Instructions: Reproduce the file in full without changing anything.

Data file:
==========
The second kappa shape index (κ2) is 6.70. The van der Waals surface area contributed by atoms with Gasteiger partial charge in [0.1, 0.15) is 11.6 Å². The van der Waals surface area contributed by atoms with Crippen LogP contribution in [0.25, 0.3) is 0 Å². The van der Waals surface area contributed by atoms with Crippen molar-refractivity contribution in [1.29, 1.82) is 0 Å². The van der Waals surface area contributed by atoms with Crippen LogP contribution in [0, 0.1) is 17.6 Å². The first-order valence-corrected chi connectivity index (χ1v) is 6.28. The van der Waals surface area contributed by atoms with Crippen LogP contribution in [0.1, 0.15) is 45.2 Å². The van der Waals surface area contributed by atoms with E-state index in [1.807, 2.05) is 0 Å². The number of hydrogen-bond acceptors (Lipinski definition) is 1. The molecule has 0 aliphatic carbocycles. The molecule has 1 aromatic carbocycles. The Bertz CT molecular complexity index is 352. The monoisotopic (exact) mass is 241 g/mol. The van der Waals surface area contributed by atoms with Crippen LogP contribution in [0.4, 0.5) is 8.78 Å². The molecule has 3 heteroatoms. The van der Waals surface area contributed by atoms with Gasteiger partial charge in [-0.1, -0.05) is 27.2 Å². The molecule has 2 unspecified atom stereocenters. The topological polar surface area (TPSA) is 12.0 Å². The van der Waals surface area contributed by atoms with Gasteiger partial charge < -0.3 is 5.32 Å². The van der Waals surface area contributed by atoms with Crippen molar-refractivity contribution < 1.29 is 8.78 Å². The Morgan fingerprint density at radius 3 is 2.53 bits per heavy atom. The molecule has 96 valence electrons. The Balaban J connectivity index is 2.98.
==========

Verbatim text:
The second kappa shape index (κ2) is 6.70. The van der Waals surface area contributed by atoms with Gasteiger partial charge in [0.1, 0.15) is 11.6 Å². The van der Waals surface area contributed by atoms with Crippen LogP contribution in [0.25, 0.3) is 0 Å². The van der Waals surface area contributed by atoms with Crippen molar-refractivity contribution in [1.29, 1.82) is 0 Å². The van der Waals surface area contributed by atoms with Crippen LogP contribution in [0, 0.1) is 17.6 Å². The first-order valence-corrected chi connectivity index (χ1v) is 6.28. The van der Waals surface area contributed by atoms with Crippen LogP contribution in [0.1, 0.15) is 45.2 Å². The van der Waals surface area contributed by atoms with E-state index in [1.807, 2.05) is 0 Å². The number of hydrogen-bond acceptors (Lipinski definition) is 1. The molecule has 0 aliphatic carbocycles. The molecule has 1 aromatic carbocycles. The Bertz CT molecular complexity index is 352. The monoisotopic (exact) mass is 241 g/mol. The van der Waals surface area contributed by atoms with Crippen LogP contribution in [0.4, 0.5) is 8.78 Å². The molecule has 3 heteroatoms. The van der Waals surface area contributed by atoms with Gasteiger partial charge in [-0.1, -0.05) is 27.2 Å². The molecule has 2 unspecified atom stereocenters. The topological polar surface area (TPSA) is 12.0 Å². The van der Waals surface area contributed by atoms with Gasteiger partial charge < -0.3 is 5.32 Å². The van der Waals surface area contributed by atoms with Crippen molar-refractivity contribution < 1.29 is 8.78 Å². The Morgan fingerprint density at radius 3 is 2.53 bits per heavy atom. The molecule has 96 valence electrons. The Balaban J connectivity index is 2.98.